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Democrats Must Resist Pressure If They Hope to Create a Fairer Tax Code Our current tax code punishes some businesses, like brick-and-mortar retailers, while rewarding the biggest and wealthiest companies.

By Bill Bradbury Edited by Sean Strain

Opinions expressed by Entrepreneur contributors are their own.

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Lawmakers are engaged in discussions over a new tax model that bucks the old strategy of raising the corporate tax rate in favor of an alternative minimum tax. As a result, major companies are in a mad dash to lobby legislators in the hopes of carving out last-minute exceptions to benefit their interests.

Unlike traditional tax increases, a minimum tax would enforce a bottom-line percentage corporations must pay. Companies that have traditionally paid little-to-no federal taxes would finally have to pay their fair share, which is why Capitol Hill has seen a surge in lobbyists fighting the issue.

A fairer strategy with potential to raise significant revenue

With a minimum corporate tax, businesses would see more parity among corporations that currently have an uneven tax distribution due to write-offs and loopholes. By creating a minimum tax, lawmakers could target corporations that are paying nothing in taxes as opposed to squeezing more out of the businesses already paying the full corporate tax rate. This strategy has the potential to raise significant revenue, which the federal government can invest in critical sectors like infrastructure, education or national defense.

According to an analysis by Senator Elizabeth Warren's office, Amazon, the second-largest company in the United States by revenue, reduced its federal tax rate in 2020 from more than 20% to just over 11%. Had a minimum tax of 15% been in place, the ecommerce giant would have paid an additional $836 million in federal and foreign income taxes last year.

Related: Elon Musk Slams Elizabeth Warren, Calls Her 'Senator Karen': 'Stop Projecting!'

Meanwhile, as corporate giants like Amazon made every effort to avoid taxation as they raked in record profits during the pandemic, many brick-and-mortar retailers shelled out more compensation than they earned in additional profit, all while doing their best to aid America's recovery by hosting vaccination sites. Yet these companies continue to bear the brunt of the federal tax burden in the corporate sector.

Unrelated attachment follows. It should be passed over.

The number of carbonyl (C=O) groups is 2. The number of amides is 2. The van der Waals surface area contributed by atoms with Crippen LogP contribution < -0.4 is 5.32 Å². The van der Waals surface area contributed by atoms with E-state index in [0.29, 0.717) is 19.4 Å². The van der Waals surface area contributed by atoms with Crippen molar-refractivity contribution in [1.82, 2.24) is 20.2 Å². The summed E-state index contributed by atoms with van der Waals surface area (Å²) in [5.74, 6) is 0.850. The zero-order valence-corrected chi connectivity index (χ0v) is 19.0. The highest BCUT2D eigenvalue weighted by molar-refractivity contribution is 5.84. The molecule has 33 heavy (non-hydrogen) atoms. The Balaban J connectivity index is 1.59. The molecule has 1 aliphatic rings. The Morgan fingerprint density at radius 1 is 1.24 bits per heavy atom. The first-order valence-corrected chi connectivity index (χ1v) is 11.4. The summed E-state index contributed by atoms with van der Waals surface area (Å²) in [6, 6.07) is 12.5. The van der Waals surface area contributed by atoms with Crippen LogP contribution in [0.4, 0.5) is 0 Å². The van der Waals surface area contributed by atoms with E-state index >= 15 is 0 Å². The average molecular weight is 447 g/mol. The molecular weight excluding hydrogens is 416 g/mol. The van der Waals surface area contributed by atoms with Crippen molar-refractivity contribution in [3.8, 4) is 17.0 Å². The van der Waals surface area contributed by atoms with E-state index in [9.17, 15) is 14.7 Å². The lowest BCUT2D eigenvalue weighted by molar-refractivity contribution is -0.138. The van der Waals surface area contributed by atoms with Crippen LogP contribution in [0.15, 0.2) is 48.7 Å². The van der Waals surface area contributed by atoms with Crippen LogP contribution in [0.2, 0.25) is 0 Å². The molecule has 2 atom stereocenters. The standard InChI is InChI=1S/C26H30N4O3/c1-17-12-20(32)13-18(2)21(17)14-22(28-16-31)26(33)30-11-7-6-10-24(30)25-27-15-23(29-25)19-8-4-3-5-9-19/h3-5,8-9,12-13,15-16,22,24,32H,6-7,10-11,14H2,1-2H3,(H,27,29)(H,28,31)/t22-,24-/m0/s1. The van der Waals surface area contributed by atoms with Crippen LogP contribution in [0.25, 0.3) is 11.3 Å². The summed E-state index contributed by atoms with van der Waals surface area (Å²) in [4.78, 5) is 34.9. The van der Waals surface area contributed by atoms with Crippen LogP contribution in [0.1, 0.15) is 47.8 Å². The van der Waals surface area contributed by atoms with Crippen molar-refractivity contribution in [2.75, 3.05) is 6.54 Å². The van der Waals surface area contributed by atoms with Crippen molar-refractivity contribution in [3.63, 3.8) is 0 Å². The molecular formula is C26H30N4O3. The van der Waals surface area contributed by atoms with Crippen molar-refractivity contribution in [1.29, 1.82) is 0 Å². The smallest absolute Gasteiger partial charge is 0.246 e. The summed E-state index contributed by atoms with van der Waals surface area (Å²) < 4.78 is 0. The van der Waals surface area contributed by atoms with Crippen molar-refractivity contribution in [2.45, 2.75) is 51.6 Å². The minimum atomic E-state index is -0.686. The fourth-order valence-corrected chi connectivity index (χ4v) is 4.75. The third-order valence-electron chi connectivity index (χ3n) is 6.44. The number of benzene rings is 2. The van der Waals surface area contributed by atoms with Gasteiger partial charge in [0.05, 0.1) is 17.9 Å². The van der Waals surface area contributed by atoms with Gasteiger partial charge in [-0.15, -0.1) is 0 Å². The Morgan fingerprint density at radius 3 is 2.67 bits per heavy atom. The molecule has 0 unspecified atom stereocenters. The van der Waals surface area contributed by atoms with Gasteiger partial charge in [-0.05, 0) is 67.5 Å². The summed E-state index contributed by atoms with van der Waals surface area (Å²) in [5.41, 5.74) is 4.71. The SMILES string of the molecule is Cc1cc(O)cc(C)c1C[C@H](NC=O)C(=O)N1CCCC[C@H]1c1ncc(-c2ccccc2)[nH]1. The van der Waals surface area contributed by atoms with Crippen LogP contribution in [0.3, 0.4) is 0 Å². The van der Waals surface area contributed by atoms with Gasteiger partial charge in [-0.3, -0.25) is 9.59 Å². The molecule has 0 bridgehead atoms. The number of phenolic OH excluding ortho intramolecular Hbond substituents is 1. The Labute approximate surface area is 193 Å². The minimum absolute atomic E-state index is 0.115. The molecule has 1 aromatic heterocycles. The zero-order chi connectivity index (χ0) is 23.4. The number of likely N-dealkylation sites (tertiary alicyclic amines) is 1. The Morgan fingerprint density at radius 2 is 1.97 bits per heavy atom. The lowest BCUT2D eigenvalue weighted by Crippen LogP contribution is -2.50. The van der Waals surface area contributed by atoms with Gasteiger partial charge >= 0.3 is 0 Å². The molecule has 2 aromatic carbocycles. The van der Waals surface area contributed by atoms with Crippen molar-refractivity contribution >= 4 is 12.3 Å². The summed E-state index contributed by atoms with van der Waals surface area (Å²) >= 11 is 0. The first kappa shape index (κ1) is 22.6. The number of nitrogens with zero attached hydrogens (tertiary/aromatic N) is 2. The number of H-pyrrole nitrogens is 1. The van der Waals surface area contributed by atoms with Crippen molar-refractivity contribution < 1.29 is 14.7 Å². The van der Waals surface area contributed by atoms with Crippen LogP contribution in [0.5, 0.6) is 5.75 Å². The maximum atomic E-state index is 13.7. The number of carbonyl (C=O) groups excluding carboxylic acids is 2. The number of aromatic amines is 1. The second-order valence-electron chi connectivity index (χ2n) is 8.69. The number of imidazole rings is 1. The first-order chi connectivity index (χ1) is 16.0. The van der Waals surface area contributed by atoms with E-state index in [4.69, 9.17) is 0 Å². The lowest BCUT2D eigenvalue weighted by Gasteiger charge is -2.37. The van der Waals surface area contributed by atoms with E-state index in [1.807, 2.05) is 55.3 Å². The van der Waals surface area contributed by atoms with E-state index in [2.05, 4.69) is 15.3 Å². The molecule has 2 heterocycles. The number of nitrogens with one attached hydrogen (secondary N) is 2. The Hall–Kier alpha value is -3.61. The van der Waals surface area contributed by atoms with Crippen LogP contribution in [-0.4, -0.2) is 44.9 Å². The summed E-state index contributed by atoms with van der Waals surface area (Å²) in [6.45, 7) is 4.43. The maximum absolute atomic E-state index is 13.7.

While industries like computer software can use credits allotted for things such as research and development to write off nearly all their federal income taxes, the retail sector often finds it much harder to benefit from tax breaks given the lack of deductions for the industry. Additionally, retailers must pay tariffs and other expenses associated with selling physical products compared to those that sell services, software or products made and imported by other companies.

Retailers deserve a fighting chance

In 2020, 30 major retailers filed for bankruptcy, while over 9,500 storefronts across the industry shuttered. While the federal government is not responsible for America's shift towards ecommerce, which was accelerated by the pandemic, lawmakers must create fair corporate tax plans that give retailers a fighting chance by supporting policies that drive healthy competition and prevent some of the highest-grossing businesses from paying nothing.

Related: 3 Ways Entrepreneurs Can Tailor Their Ecommerce Strategy for Maximum Growth

Congressional Democrats have proposed a 15% minimum tax on businesses that make over $1 billion in profits. This change would substantially increase federal revenue and ensure some of the wealthiest corporations finally pay a fair rate, without overburdening small businesses. Democrats must resist pressure from companies looking to alter provisions in their favor and finally enact a fairer corporate tax code by passing a corporate minimum tax.

Bill Bradbury

Former Oregon Secretary of State

Bill Bradbury is the former Secretary of State of Oregon and a one-time Democratic gubernatorial nominee.

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